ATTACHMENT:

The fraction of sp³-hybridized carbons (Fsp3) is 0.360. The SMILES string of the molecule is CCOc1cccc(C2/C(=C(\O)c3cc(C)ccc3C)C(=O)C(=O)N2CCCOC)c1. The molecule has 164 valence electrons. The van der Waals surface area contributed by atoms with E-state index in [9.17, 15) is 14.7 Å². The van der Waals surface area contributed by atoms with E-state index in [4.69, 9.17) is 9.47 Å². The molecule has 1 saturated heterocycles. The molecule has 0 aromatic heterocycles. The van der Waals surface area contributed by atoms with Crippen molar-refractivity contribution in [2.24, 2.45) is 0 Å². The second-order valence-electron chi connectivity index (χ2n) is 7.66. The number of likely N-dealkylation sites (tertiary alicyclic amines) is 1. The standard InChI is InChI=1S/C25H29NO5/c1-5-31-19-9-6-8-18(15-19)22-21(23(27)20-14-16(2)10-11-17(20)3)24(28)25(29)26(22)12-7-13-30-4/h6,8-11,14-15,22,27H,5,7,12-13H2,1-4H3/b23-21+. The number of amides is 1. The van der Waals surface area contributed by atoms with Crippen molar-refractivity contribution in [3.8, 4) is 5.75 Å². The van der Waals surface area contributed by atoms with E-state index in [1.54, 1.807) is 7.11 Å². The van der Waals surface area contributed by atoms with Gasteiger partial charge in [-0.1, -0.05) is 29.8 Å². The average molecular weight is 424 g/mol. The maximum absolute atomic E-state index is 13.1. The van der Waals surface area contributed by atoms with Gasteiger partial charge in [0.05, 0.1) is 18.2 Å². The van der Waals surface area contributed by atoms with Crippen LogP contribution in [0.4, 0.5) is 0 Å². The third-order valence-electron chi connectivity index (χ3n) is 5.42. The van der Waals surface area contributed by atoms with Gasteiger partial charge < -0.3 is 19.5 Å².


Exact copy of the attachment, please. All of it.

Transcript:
The fraction of sp³-hybridized carbons (Fsp3) is 0.360. The SMILES string of the molecule is CCOc1cccc(C2/C(=C(\O)c3cc(C)ccc3C)C(=O)C(=O)N2CCCOC)c1. The molecule has 164 valence electrons. The van der Waals surface area contributed by atoms with E-state index in [9.17, 15) is 14.7 Å². The van der Waals surface area contributed by atoms with E-state index in [4.69, 9.17) is 9.47 Å². The molecule has 1 saturated heterocycles. The molecule has 0 aromatic heterocycles. The van der Waals surface area contributed by atoms with Crippen molar-refractivity contribution in [2.24, 2.45) is 0 Å². The second-order valence-electron chi connectivity index (χ2n) is 7.66. The number of likely N-dealkylation sites (tertiary alicyclic amines) is 1. The standard InChI is InChI=1S/C25H29NO5/c1-5-31-19-9-6-8-18(15-19)22-21(23(27)20-14-16(2)10-11-17(20)3)24(28)25(29)26(22)12-7-13-30-4/h6,8-11,14-15,22,27H,5,7,12-13H2,1-4H3/b23-21+. The number of amides is 1. The van der Waals surface area contributed by atoms with Crippen molar-refractivity contribution in [3.8, 4) is 5.75 Å². The van der Waals surface area contributed by atoms with E-state index in [1.54, 1.807) is 7.11 Å². The van der Waals surface area contributed by atoms with Gasteiger partial charge in [-0.1, -0.05) is 29.8 Å². The average molecular weight is 424 g/mol. The maximum absolute atomic E-state index is 13.1. The van der Waals surface area contributed by atoms with Gasteiger partial charge in [0.05, 0.1) is 18.2 Å². The van der Waals surface area contributed by atoms with Crippen LogP contribution in [0.4, 0.5) is 0 Å². The third-order valence-electron chi connectivity index (χ3n) is 5.42. The van der Waals surface area contributed by atoms with Gasteiger partial charge < -0.3 is 19.5 Å².